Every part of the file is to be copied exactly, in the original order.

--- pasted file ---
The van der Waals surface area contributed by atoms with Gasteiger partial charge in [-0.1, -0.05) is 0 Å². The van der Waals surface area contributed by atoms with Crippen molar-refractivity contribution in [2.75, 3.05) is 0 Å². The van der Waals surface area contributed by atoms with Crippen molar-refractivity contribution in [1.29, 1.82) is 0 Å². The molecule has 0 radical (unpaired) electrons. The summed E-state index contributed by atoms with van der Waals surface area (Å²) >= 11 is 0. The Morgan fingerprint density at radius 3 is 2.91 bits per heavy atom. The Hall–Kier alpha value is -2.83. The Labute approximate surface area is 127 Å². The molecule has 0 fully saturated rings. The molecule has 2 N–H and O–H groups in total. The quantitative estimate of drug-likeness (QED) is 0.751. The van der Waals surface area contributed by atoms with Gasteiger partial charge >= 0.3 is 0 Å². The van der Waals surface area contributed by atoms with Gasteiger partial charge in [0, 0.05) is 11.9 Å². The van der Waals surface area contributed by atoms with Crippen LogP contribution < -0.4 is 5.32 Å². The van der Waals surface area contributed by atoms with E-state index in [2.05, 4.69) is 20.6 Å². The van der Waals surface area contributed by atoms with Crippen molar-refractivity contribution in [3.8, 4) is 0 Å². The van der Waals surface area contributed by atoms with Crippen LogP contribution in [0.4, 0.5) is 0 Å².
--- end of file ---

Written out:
The van der Waals surface area contributed by atoms with Gasteiger partial charge in [-0.1, -0.05) is 0 Å². The van der Waals surface area contributed by atoms with Crippen molar-refractivity contribution in [2.75, 3.05) is 0 Å². The van der Waals surface area contributed by atoms with Crippen molar-refractivity contribution in [1.29, 1.82) is 0 Å². The molecule has 0 radical (unpaired) electrons. The summed E-state index contributed by atoms with van der Waals surface area (Å²) >= 11 is 0. The Morgan fingerprint density at radius 3 is 2.91 bits per heavy atom. The Hall–Kier alpha value is -2.83. The Labute approximate surface area is 127 Å². The molecule has 0 fully saturated rings. The molecule has 2 N–H and O–H groups in total. The quantitative estimate of drug-likeness (QED) is 0.751. The van der Waals surface area contributed by atoms with Gasteiger partial charge >= 0.3 is 0 Å². The van der Waals surface area contributed by atoms with Gasteiger partial charge in [0, 0.05) is 11.9 Å². The van der Waals surface area contributed by atoms with Crippen LogP contribution < -0.4 is 5.32 Å². The van der Waals surface area contributed by atoms with E-state index in [2.05, 4.69) is 20.6 Å². The van der Waals surface area contributed by atoms with Crippen molar-refractivity contribution in [3.8, 4) is 0 Å². The van der Waals surface area contributed by atoms with Crippen LogP contribution in [0.4, 0.5) is 0 Å².